It's official: The Mission is over.
In an effort to lure techies who don't want to work in downtown San Francisco or get inside a private bus and head down to Mountain View, Google has plans to either buy or rent space smack dab in the Mission, techie ground zero. The company plans to obtain a 35,000 square foot former printworks at 285 Alabama. The mammoth tech giant wants someplace "cool" for their team.
"When Google is buying companies, they don’t want to work in the big corporate building in San Francisco or Mountain View,” a person in the neighborhood told Financial Times. "So they are acquiring something cool in the Mission where engineers want to work."
The new building, which could house up to 200 employees, is also zoned for manufacturing. VC Post reports:
Hardware firms could utilize the site for gadget and device development since the building which was constructed in the 1920s is zoned for manufacturing. With the leasing of the space, Google could be thinking of acquiring more startups focused on making hardware as it grows from web search and dips its hand into other markets like wearable technology, robotics and the Internet of Things...Google purchased "smart home" devices maker Nest Labs in a $3.2 billion deal. It also acquired San Francisco-based Bot and Dolly, a San Francisco-based firm that gives robotics for filmmakers. Its newest purchase is that of Israeli-based SlickLogin, a startup that develops security technology.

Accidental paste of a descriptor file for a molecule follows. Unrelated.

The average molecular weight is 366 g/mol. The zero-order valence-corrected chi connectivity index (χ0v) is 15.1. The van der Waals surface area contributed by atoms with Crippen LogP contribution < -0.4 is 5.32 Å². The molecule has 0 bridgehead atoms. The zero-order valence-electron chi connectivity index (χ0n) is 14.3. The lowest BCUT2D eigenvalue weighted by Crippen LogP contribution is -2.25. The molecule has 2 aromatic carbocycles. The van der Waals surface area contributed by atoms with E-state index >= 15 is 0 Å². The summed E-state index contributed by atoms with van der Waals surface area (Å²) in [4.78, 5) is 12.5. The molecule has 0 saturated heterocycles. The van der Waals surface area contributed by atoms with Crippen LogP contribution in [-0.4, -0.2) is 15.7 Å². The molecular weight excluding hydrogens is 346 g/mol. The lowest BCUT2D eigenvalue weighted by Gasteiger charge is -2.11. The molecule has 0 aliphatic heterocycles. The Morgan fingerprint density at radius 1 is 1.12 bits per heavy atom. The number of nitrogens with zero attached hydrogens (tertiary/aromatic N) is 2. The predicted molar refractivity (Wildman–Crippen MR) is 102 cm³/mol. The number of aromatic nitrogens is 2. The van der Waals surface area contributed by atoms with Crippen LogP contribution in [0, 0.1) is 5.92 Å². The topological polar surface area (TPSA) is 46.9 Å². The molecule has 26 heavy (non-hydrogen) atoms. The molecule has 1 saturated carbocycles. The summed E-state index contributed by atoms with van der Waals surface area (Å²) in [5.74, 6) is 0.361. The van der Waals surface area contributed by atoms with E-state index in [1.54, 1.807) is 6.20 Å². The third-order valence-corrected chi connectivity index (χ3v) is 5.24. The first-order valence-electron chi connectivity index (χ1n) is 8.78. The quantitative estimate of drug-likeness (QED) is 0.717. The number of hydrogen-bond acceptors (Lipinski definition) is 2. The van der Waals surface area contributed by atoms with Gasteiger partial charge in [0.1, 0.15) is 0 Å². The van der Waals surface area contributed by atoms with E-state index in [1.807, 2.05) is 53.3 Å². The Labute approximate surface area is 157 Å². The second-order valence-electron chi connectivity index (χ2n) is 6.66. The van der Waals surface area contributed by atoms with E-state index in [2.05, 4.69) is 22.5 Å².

Google already has office space in SoMa and downtown San Francisco. So this is nothing new. It's just another sign of the tech industry's impressive and speedy growth in Baghdad by the Bay. Financial Times goes on to point out that the company also plans to buy space in South Park "to house its Google Ventures team, which has become one of Silicon Valley’s most active early-stage investors."
In the end, this all makes more than enough sense. The Mission, as many of you know, has gone from a once-thriving artistic and Latino community to an Edison bulb-lit artisan food court where budding gastronomes wait in line for food. (It's a now a thing to do on weekends, wait in line for shit.) Rents are out of control, and the attitude is at an all time level of wretchedness. You can almost taste the twee in the air as you cross 18th and Valencia.
UPDATE: SocketSite, of the Elbo Room brouhaha, says that Google has neither signed a lease nor bought the building. "In fact, the building at 298 Alabama is currently undergoing renovations with plans to subdivide the space for multiple tenants. And while numerous parties have expressed interest, not a single lease has been signed nor negotiated, not by Google nor by any of their acquisitions."
Financial Times blunder or Google PR handiwork? Stay tuned.